In the dark: Leader movie reviews

‘Rise of Skywalker’ ends latest ‘Star Wars’ trilogy on high note

Posted 1/8/20

Perhaps the most authentically “Star Wars” aspect of “The Rise of Skywalker” is that it works far better than it has any right to.

Speaking as a lifelong “Star …

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In the dark: Leader movie reviews

‘Rise of Skywalker’ ends latest ‘Star Wars’ trilogy on high note


Perhaps the most authentically “Star Wars” aspect of “The Rise of Skywalker” is that it works far better than it has any right to.

Speaking as a lifelong “Star Wars” fan, this is a film series whose entire history has been marred by drastic late-stage changes to long-term plot arcs, and structurally slipshod storytelling spackled over with grand style and sheer force of will.

Moreover, as the third installment in a wildly uneven trilogy, “The Rise of Skywalker” manages to be far more rousing than “Return of the Jedi,” to the point that I doubt it will require a Special Edition fix, in the years to come, to make its final victory scene suitably heartfelt without being cloying (yes, we get a glimpse of the Ewoks again, but no song and dance number this time).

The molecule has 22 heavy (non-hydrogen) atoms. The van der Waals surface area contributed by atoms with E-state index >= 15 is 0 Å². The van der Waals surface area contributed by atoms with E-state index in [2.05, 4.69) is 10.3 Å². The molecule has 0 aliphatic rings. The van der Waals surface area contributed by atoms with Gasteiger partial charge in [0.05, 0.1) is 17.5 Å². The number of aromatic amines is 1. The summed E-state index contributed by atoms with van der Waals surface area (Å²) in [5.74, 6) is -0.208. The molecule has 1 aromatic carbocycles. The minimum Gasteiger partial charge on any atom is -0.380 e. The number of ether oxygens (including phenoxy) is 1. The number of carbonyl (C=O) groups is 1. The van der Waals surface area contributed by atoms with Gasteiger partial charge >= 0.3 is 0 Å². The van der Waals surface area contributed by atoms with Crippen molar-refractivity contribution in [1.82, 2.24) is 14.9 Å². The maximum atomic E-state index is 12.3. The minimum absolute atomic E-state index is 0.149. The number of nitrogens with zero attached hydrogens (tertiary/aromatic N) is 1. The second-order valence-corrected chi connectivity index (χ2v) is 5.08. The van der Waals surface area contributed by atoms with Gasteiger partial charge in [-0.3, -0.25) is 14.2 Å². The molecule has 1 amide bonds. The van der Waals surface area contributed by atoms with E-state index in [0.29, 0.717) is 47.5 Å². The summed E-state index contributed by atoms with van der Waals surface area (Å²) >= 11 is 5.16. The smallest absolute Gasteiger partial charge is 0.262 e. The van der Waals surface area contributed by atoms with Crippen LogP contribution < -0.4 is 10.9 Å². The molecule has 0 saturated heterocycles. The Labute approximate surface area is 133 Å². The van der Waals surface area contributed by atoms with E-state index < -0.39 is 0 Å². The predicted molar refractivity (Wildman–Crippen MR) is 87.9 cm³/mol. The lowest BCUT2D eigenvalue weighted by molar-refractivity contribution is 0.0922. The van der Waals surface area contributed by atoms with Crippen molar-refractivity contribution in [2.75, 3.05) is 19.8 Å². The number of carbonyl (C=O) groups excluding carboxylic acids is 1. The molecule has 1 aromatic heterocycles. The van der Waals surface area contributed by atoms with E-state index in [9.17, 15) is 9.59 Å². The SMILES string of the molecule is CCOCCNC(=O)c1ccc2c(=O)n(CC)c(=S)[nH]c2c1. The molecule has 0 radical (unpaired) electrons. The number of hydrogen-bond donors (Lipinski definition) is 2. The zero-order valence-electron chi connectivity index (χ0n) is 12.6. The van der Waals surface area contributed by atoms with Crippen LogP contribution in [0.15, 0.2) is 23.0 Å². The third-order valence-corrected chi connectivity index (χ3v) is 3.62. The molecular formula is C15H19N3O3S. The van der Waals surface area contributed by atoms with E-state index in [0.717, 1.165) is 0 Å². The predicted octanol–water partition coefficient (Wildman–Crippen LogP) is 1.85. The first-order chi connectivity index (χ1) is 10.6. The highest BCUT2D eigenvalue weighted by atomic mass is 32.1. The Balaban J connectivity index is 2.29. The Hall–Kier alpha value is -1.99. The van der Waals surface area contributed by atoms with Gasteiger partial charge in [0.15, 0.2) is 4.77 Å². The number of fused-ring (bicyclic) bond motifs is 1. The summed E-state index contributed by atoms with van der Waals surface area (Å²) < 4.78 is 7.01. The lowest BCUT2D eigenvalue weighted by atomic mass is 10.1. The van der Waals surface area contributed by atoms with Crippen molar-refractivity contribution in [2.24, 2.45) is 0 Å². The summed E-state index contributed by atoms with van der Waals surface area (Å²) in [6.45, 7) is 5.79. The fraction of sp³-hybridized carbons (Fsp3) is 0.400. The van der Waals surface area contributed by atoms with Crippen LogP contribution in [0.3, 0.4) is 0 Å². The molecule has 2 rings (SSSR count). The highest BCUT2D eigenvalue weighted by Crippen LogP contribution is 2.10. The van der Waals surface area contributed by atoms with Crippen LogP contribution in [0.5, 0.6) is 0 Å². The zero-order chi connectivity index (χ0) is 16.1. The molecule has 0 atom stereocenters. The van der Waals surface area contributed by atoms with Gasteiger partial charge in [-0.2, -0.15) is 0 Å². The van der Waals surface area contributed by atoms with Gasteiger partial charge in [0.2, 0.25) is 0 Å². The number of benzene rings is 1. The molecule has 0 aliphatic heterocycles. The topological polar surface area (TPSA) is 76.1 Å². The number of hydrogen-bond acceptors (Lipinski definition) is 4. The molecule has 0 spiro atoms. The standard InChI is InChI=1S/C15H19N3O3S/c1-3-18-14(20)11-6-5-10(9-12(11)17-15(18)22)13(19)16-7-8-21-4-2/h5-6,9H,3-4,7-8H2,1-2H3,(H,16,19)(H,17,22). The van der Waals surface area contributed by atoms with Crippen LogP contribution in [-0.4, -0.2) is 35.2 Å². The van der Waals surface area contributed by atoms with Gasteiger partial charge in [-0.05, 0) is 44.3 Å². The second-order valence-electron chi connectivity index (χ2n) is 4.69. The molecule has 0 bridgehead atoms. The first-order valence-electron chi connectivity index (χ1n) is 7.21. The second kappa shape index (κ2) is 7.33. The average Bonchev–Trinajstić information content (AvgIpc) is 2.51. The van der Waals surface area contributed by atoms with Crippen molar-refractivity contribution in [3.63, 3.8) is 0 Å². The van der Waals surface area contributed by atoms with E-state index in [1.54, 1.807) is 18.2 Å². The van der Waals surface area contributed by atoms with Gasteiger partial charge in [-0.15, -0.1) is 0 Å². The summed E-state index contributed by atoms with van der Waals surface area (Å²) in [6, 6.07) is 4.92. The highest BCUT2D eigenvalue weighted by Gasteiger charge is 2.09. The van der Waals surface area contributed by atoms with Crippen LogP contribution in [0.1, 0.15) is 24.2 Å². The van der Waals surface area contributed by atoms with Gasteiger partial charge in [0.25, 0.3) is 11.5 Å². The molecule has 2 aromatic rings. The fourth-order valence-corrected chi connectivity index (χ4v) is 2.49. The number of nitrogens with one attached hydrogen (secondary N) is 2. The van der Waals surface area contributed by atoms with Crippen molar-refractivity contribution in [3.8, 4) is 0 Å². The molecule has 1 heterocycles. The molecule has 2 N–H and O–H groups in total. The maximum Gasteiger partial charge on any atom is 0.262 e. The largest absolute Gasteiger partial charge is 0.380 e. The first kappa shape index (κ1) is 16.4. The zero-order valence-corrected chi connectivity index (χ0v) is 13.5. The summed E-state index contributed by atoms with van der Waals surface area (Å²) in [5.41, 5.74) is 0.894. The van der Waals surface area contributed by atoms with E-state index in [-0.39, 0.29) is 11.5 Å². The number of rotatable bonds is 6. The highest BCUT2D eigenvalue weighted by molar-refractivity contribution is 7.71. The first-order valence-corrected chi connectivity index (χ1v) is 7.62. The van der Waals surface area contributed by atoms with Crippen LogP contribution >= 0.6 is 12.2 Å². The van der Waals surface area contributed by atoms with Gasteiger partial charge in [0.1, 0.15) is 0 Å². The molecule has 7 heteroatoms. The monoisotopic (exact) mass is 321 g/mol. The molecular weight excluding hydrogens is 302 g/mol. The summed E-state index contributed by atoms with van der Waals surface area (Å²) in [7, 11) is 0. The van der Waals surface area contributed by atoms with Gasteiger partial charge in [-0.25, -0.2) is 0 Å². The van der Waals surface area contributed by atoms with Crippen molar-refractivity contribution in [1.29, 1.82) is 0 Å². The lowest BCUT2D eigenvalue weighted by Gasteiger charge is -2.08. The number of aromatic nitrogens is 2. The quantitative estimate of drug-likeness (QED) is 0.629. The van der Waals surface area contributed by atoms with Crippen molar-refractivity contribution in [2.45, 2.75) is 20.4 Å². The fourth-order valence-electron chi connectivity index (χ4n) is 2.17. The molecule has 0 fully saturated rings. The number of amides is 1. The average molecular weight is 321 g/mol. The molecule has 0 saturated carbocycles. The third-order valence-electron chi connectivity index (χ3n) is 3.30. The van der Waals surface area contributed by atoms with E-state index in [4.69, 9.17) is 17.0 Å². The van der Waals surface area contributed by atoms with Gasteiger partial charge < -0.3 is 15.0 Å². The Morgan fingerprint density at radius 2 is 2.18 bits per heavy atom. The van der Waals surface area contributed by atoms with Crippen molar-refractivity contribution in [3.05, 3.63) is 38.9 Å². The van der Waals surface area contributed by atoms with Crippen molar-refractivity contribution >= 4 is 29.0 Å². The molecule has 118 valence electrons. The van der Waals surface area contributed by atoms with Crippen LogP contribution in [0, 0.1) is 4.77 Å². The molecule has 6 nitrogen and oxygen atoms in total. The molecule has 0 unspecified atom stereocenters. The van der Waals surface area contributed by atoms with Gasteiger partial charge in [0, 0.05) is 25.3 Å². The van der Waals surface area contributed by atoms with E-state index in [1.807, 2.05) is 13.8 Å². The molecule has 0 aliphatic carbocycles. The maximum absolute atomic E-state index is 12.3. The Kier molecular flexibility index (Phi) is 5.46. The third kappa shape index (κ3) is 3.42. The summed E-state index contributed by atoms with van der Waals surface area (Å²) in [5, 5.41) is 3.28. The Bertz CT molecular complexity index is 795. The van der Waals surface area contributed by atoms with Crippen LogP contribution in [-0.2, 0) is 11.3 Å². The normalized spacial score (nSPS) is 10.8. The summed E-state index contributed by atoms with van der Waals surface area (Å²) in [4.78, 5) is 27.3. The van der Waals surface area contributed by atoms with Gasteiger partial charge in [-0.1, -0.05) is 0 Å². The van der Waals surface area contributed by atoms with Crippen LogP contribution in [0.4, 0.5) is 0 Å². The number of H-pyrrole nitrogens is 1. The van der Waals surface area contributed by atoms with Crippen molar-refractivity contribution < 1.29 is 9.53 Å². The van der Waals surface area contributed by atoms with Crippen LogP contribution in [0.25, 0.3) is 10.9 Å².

Let’s get the negatives out of the way first. I have never been a fan of J.J. Abrams or his “Mystery Box” method of plotting, which has always constituted purposefully poor planning to my mind.

Further, as a fan of what Rian Johnson attempted with “The Last Jedi,” bringing back [spoiler] was perhaps the worst move of this entire third trilogy of “Star Wars,” with a close second being the decision to reverse course on what had already been revealed about Rey’s parentage.

Even by the standards of a fable of “a long time ago,” about outer-space wizards who wield swords made of light and shoot lightning bolts from their fingertips, certain resurrections strain credulity, and especially without any prior hints or clues, the return of [spoiler] comes across as desperate to pander to the fans who disliked “The Last Jedi.”